I love Christmas books, especially children’s books, although even those appeal to adults and wee ones alike. Need I say, I have a vast collection which I haul out every year, some beautifully illustrated, some just a neat story told in a different way. One of my favorites is a plain little book called THE TREE THAT STAYED UP UNTIL NEXT CHRISTMAS.
And voila! The idea for a romantic humor Christmas novel.
In THE FOREVER CHRISTMAS TREE, Ethan and Wendy were childhood sweethearts growing up in Bell Cove, a small town between the Atlantic Ocean and Bell Sound, on the Outer Banks. They always intended to marry someday, after they both got to medical school, she as a GP and he as a verterinarian. When they were sixteen, they planted a Christmas tree which they called their Forever Tree, the intention being that the first year they were married, it would be their Christmas tree. Unfortunately, betrayal and broken hearts caused them to go their separate ways. Wendy is a member of WEALS, the female unit of Navy SEALs, and Ethan is a reluctant Christmas tree farmer, whose evergreens are more like those poor Charlie Brown trees (Ah, another favorite Christmas book.), which are surprisingly popular despite their scraggliness.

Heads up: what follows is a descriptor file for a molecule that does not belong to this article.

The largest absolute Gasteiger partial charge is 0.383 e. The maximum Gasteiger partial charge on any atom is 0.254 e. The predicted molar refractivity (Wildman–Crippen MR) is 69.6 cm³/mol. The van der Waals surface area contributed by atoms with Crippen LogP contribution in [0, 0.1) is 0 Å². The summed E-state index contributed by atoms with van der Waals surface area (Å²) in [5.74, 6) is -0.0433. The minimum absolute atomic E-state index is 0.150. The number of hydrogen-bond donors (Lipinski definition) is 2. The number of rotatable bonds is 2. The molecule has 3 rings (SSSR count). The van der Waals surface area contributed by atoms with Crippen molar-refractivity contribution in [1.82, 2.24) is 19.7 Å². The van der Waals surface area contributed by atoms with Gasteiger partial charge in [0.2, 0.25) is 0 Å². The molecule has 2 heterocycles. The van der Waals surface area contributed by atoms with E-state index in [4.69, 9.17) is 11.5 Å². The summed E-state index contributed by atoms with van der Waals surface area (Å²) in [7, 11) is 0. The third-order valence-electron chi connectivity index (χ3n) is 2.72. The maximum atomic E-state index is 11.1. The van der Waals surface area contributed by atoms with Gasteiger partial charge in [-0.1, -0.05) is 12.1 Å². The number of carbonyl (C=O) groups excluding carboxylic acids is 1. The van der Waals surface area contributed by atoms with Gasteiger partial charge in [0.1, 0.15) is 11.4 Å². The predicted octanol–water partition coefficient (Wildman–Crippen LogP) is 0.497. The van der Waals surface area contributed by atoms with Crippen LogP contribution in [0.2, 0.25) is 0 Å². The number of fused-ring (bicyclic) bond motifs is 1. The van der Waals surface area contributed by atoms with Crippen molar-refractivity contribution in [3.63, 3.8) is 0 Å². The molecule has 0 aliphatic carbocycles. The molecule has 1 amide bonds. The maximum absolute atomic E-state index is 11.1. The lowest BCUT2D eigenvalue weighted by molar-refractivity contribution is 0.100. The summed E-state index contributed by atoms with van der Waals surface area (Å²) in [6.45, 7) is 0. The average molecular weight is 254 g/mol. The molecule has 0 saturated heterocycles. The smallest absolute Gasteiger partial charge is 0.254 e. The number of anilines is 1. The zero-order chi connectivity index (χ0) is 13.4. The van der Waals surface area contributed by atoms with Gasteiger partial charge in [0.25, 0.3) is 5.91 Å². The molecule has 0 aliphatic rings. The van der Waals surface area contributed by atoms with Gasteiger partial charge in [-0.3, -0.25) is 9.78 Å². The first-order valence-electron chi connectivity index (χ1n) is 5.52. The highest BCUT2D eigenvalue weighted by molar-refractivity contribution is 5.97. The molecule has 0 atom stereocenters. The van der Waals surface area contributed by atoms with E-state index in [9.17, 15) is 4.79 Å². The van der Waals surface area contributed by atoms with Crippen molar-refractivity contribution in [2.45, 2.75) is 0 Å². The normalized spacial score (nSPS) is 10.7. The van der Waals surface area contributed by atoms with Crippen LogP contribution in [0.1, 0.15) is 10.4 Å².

It’s twelve years later and Wendy is back in Bell Cove where the wacky town folks are holding a Grinch contest. (Yep, another Christmas book.) And against all odds, the Forever Tree has survived the hurricane, and winds, and elements that should have destroyed it years ago. (Can anyone say Coyote?)
Does this mean that the battered love Wendy and Ethan once had for each other had survived as well? If the town folks of Bell Cove have any say, it will. In a town founded on bells (Do you have any idea how many Christmas stories there are about bells?), the senior citizen dance club (which is up to some scandal which might involve something called shagging), the architect who inherited a mansion filled with life size stuffed animals (Can anyone say gorillas, or tigers…or reindeer?), the new treasure hunting company being formed by an ex-Navy SEAL, and a little girl in a wheelchair who has a special Christmas wish…well, there’s something for everyone, even the hardest Grinch.
Humor and sizzle and, yes, a few tears are guaranteed in this new series.
She’ll be home for Christmas . . . unfortunately . . .